Bitney Prep’s math teacher swings
For years, Bitney Prep High School in Grass Valley has been bringing students together, sharing interests, and creating passions by offering a variety of clubs. From Cooking to Anatomy, Fashion to Photography, Peer Advocacy to Dungeons and Dragons, currently there are nine different student-organized or teacher-led clubs that Bitney students can choose from. One of the more popular clubs is the Swing Dancing Club led by Bitney Prep math teacher Allison Harper. “I wanted to share my love of swing dance with all my students,” Harper says. “It provides an opportunity for students to be active and find a healthy and safe way to spend their time. It also promotes socializing between students that otherwise may not connect.”
Harper knows about what she’s talking about. Seven years ago she was compelled to begin swing dancing after a good friend described how much fun he was having dancing with his friends. “His stories sounded like so much fun that I decided to try swing dancing myself,’’ says Harper. “I was hooked from the very first lesson! I loved that the dance style was about having fun and being goofy and that the lead/follow roles were not designated by gender.” After having taught swing dancing at community events and at the university she attended, Harper found the perfect opportunity to further share her passion for swing dancing with her students at Bitney. Following winter break last year, Bitney Prep held intersession classes that allowed teachers to share their own interests with students for a full week.
“The students seemed to really love it! After the intersession class, many students asked me to take them on field trips to dance in Sacramento and start a swing dance club. Each week at the club meetings, I would teach them a new move or a new style of dance and they were always eager to learn more. These same students are still attending a local event with me and some of the other staff members every other week.”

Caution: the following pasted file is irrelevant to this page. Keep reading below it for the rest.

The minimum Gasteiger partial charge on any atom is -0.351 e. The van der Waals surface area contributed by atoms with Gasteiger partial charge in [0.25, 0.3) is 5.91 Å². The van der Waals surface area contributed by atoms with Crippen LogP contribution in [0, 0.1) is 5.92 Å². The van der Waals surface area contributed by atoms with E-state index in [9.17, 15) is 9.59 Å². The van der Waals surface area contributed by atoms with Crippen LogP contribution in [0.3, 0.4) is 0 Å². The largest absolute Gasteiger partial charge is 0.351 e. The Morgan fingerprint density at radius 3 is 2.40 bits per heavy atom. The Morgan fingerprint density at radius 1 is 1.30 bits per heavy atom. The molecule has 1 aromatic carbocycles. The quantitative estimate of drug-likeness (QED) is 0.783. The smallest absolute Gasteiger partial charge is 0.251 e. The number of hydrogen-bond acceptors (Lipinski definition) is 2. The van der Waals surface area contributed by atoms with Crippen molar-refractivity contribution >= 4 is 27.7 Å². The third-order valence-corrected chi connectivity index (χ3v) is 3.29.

In addition to helping students build relationships with each other in meaningful ways, Harper has found methods to incorporate math into her swing dance lessons, using fractions and geometry to describe swing dance techniques to her students. “The biggest correlation between swing dancing and math would be the dance counts. East Coast swing is typically a six-count dance, where Lindy Hop and Charleston is an 8-count. In the dances, there are often half counts, as well. Additionally, we discuss fractions when doing turns: quarter turns, half turns, three-quarter turns. I will often use a little geometry when we talk about rotations, such as a full 360 degrees or a 90-degree turn.”
In her math classes at Bitney, Harper encourages students to work together and help one another learn concepts that may be hard to understand on their own. In this way, learning swing dancing in similar because students help each other learn new moves, ask questions, and give feedback to their lead or follow about how each new move can be improved upon.
But above all else, it’s fun — and boy, does it swing.
Bitney Prep is a small charter High School located in the Brunswick Basin area of Grass Valley. Originally chartered over 20 years, Bitney started out as a college prep academy but has shifted focus in the last 5 years as part of the Big Picture Learning Network.
Bitney’s 95 or so students each spend all day, every Wednesday, at an internship of their choice. Through this program, they learn from local business professionals and discover which career path may be right for them. Bitney has student interns all over the county, at local veterinarian hospitals, radio stations, artist studios, newspapers, automotive repair shops, elementary schools, and other small businesses of every shape and size.
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